Grounded, Jamaica Air Shuttle seeks partners

Investor, owner of aircraft, pulled out of ‘risky’ local market

BY JULIAN RICHARDSON Assistant Business Co-ordinator

Tuesday, February 19, 2013

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OPERATORS of Jamaica Air Shuttle are putting together a consortium of investors to purchase two 12-seater Beech 99 aircraft they were forced to ground on Monday after the planes' owner pulled out of the business.

Jamaica Air Shuttle, which offers domestic and regional flights, will temporary suspend its operation until that transaction is completed, said the carrier's marketing manager, Deryck Dwyer.

"The overseas investor, who has been ongoing with us from the beginning, has become a bit disheartened with what has been happening in Jamaica and has looked at his investment as becoming too risky; and has decided to pull out of the deal," Dwyer told the Business Observer.

"He informed our managing director (Christopher Reid) two Fridays ago that he wished to take back his aircraft because he would like to sell them," he disclosed.

Dwyer noted that Reid owns the right of first refusal to acquire the planes and said that the company expects to resume operations in about two weeks.

Jamaica Air Shuttle entered the air travel market on December 7, 2009, running three scheduled flights per day between the Tinson Pen Aerodrome in Kingston and Sangster International Airport in Montego Bay on weekdays, and two schedule flights between the two locations on weekends. It also offered flights to Cuba and Haiti.

The company at the time entered a domestic air travel market that had been left void for five years following the exit of Air Jamaica Express. It was among the factors that contributed to lower-than-expected consumer traffic during the first year or so in business, the marketing manager said.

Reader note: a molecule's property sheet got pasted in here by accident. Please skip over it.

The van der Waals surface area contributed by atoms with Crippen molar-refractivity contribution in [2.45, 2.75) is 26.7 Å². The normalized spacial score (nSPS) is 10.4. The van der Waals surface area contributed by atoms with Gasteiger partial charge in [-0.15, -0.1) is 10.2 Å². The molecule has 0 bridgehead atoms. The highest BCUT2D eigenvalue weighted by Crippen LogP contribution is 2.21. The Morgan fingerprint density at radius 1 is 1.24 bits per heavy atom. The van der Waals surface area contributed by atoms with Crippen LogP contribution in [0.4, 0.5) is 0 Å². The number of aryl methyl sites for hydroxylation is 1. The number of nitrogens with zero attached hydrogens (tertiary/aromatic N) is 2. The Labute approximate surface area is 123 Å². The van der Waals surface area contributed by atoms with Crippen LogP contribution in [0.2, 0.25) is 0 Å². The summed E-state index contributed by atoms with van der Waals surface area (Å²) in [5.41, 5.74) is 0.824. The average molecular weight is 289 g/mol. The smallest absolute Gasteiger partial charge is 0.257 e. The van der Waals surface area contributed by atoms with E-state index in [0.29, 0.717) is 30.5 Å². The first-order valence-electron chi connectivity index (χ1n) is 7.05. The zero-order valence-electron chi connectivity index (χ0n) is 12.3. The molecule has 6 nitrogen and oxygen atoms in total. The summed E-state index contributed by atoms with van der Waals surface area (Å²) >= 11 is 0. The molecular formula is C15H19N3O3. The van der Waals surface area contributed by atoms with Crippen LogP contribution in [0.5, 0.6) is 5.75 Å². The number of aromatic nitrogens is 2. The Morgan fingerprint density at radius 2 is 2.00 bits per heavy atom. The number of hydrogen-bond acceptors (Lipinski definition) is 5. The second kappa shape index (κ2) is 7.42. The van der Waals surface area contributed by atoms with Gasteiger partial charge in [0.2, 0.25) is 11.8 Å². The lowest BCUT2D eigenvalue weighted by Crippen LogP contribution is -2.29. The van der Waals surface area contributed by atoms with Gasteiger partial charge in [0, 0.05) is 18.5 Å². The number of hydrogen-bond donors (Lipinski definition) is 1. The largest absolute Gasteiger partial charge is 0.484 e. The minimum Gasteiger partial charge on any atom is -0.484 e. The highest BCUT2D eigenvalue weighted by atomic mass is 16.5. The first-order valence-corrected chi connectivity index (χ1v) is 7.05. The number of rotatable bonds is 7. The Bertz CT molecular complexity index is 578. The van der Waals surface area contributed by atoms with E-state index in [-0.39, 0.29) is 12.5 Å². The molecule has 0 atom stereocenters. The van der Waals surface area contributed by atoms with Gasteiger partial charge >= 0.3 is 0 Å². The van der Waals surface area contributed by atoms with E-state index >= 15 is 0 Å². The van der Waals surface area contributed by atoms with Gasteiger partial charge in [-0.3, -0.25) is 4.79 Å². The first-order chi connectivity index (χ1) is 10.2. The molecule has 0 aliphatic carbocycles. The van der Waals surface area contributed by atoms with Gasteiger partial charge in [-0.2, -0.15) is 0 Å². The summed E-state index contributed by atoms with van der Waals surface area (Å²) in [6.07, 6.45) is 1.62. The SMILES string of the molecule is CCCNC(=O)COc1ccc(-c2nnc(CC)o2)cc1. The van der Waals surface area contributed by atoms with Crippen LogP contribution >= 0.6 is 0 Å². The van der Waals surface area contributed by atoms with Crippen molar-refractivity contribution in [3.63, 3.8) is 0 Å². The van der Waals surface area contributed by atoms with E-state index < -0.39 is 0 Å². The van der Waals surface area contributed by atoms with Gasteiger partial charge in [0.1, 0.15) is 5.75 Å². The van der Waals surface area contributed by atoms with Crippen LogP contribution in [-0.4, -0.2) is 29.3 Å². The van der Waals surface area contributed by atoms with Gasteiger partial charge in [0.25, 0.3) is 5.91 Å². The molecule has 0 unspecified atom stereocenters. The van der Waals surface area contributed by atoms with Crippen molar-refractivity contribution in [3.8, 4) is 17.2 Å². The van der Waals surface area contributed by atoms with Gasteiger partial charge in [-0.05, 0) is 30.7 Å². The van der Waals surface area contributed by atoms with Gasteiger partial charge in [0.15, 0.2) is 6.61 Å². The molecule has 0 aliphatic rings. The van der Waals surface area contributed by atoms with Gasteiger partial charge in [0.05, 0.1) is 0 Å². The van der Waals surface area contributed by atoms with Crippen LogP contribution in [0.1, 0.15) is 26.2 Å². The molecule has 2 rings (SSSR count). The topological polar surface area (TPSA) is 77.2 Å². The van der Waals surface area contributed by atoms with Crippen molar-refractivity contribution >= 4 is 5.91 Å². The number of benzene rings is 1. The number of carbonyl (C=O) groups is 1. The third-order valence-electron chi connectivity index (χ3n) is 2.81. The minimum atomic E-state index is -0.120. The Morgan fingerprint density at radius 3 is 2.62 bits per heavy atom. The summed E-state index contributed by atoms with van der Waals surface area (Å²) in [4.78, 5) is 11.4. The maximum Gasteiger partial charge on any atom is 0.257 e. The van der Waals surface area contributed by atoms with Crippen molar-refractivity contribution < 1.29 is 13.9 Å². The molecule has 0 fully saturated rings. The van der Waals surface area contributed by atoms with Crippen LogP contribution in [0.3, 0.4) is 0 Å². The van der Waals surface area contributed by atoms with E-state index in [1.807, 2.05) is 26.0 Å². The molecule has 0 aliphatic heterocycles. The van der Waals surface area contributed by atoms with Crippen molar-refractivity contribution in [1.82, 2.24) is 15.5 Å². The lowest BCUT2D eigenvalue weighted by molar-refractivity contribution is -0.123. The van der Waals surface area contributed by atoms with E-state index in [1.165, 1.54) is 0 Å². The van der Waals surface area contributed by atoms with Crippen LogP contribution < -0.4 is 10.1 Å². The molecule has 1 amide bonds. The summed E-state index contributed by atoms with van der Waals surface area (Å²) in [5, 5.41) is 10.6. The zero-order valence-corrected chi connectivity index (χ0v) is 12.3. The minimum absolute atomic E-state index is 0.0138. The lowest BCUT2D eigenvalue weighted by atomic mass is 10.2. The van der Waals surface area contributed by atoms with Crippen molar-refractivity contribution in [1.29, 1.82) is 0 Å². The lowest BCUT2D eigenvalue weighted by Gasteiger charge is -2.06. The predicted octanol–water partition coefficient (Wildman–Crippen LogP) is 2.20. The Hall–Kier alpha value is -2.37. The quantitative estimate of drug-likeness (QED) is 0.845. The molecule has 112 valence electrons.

"We were returning service to a market that was absent for five years, so we took quite a while to get our volumes up in terms of getting the word out," Dwyer said, noting that travellers had become accustom to driving and taking the bus in the absence of regular domestic air travel service and significant improvements in the road network over the period.

Furthermore, he said a confluence of sporadic incidents, starting with the Tivoli incursion in May 2010, caused air traffic to fluctuate.

"For about a week or more we were crippled because of the incursion that was taking place. We had to stop flying for a couple of days because nobody would come to Tinson Pen," he said.

The first Jamaica Debt Exchange, that resulted in bond holders absorbing steep 'haircuts', and the elections also impacted consumers and as a result business travel, Dwyer added.

The airline's marketing manager said it is against this background that the company missed targets, and the Canadian-Barbadian partner lost confidence in the local market and informed the company of his decision to exit the business two weeks ago. Letters were sent to customers and the investor subsequently cancelled the insurance on the aircraft, effective Sunday night.

"We had no choice but to ground the aircraft (on Monday)," he said.

Despite the initial challenges, the domestic air travel market remains viable, Dwyer said, noting that Jamaica Air Shuttle currently runs an average load factor of 70 per cent, with business people and politicians representing a solid portion of its client base. What's more, the company has realised a steady increase in the Haiti and Cuba markets.

Dwyer noted that the carrier has a number of frequent fliers — flying with the airline two to three times a week — who have been with the company over the last three years and have become reliant on the services. Some clients, he said, had previously owned their own aircraft but dissolved ownership because they found it more cost effective to fly with the airline.

"Jamaican business people realise that air service is an invaluable contribution to the domestic economy. Time is money and we cannot afford to spend three to four hours on the road to go and conduct important business on the other side of the island," Dwyer said.

The company hopes to make the business 100 per cent Jamaican-owned and he believes that the entity presents an attractive value proposition for prospective investors, some of them having taken a hit by Government last week with another debt exchange.

"Those prospective investors, who have taken a hit on their investment, are going to say 'let me invest in a tangible asset'," he said, noting that the company's aircraft are now in high demand.

The 12-seater Beech 99 aircraft can cost anywhere from US$500,000 ($46 million) to US$700,000.

"Mr Reid is working assiduously at this point to pull together a local consortium of busness interest to purchase the aircraft," said the marketing manager.

Jamaica Air Shuttle employs 35 persons, including flight crews and ground handlers.

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